Yes it serves a purpose. Dust falls out of the filter into that void, and any water that makes it in thru the intake will pool there rather than going straight into the engine.
The Toyota engineers kind of know what they are doing....
 

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Discussion Starter #107 (Edited)
Yes it serves a purpose. Dust falls out of the filter into that void, and any water that makes it in thru the intake will pool there rather than going straight into the engine.
The Toyota engineers kind of know what they are doing....
Not "kind of".

What void space are you talking about? If you are talking about the space below the filter in the air box, I just went and looked at mine. There is a fine coating of dust in there, but nothing to suggest that what you are saying is actually happening in my vehicle. I'm going to reiterate that I live in a swamp- dust is not ... I don't have a clear understanding of why I'm still talking about dust. It just isn't an issue for me.

I will offer another opinion as to why this box has the design that it does: Toyota calculated a mass air flow rate for the engine at the top of its torque curve. They then picked an air filter whose air flow resistance matched the resistance of the upstream intake pipe. Since the filter has a higher flow resistance than the intake pipe, that requires a larger filter than pipe in order not to impede airflow and choke the engine.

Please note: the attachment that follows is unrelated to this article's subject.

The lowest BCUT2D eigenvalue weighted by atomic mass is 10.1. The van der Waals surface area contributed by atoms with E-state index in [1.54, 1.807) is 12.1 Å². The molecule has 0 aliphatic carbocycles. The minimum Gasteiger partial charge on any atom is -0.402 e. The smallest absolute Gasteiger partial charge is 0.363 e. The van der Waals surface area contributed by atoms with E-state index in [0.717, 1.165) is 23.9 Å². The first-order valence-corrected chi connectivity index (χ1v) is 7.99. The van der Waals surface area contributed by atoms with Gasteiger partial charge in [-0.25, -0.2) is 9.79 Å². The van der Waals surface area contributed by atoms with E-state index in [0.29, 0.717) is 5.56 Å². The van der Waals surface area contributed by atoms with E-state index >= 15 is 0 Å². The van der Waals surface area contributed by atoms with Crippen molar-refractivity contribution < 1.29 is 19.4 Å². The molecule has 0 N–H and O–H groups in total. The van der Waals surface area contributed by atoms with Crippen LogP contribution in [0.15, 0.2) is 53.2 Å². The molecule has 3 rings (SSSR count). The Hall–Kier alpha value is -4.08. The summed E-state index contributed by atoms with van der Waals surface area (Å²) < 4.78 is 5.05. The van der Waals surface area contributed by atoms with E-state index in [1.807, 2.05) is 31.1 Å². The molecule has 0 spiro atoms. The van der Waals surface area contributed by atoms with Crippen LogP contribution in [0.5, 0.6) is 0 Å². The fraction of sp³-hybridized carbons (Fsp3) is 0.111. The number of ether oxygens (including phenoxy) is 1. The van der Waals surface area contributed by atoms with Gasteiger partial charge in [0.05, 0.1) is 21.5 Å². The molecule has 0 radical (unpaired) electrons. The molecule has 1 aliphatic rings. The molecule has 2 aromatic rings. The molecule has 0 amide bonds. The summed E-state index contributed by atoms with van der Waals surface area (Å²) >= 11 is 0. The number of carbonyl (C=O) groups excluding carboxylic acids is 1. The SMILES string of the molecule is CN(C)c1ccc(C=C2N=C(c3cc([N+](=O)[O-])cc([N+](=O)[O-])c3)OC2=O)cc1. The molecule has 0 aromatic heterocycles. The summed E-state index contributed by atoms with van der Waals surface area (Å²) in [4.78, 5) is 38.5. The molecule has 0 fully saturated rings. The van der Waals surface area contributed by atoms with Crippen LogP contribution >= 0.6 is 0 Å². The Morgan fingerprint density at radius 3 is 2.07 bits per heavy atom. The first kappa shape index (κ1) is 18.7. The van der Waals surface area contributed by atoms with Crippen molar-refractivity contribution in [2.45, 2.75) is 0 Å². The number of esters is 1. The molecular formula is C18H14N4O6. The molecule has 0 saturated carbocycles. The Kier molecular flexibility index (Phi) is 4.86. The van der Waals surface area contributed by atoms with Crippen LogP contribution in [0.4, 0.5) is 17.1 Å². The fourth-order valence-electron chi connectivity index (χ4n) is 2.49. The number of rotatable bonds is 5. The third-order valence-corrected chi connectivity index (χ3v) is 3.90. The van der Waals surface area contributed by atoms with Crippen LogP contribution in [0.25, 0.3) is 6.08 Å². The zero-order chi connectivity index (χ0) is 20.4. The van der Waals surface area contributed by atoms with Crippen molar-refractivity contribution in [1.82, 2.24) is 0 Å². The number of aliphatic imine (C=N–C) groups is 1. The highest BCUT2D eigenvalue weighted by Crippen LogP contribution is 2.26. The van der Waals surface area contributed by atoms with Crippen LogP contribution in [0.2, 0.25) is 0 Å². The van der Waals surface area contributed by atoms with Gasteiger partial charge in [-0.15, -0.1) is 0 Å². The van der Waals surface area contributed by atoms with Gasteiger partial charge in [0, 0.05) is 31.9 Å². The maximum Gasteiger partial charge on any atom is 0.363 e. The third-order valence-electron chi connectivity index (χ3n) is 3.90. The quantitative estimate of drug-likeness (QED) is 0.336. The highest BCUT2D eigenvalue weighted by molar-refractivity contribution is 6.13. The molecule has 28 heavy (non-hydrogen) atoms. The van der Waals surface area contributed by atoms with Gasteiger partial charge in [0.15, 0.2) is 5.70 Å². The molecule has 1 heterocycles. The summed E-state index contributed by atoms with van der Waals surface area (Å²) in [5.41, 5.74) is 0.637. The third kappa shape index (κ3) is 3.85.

The air box looks to me like it was designed to have the minimum volume to still be able to include that filter, understanding that you want the filter to be oriented perpendicular to the air flow stream.

In any case, it doesn't matter whether I'm correct about anything I just wrote, at least for the purposes of this discussion. A liquid reservoir function is easy to add to the intake piping, before the engine, whether or not it happens to reside in the air box.
 

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Discussion Starter #108
Here's a shot of the rear vents.... The wider rectangular ones on the bottom left are literally just flaps of rubber.

So don't forget to check your rear areas too if you go really deep.
Open it up, dry it out.

:cheers:


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Are there any more of these vents on the vehicle? Thanks in advance.
 

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Are there any more of these vents on the vehicle? Thanks in advance.
The passenger rear is identical.... I don't think there are any other areas that have that.

:cheers:
 

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Discussion Starter #112 (Edited)
The passenger rear is identical.... I don't think there are any other areas that have that.

:cheers:
What's behind that flap? Empty space enclosed by the sheet metal of the fender?

Edit: I get that it is open to the cabin in some fashion, I presume via where the stock jack is located.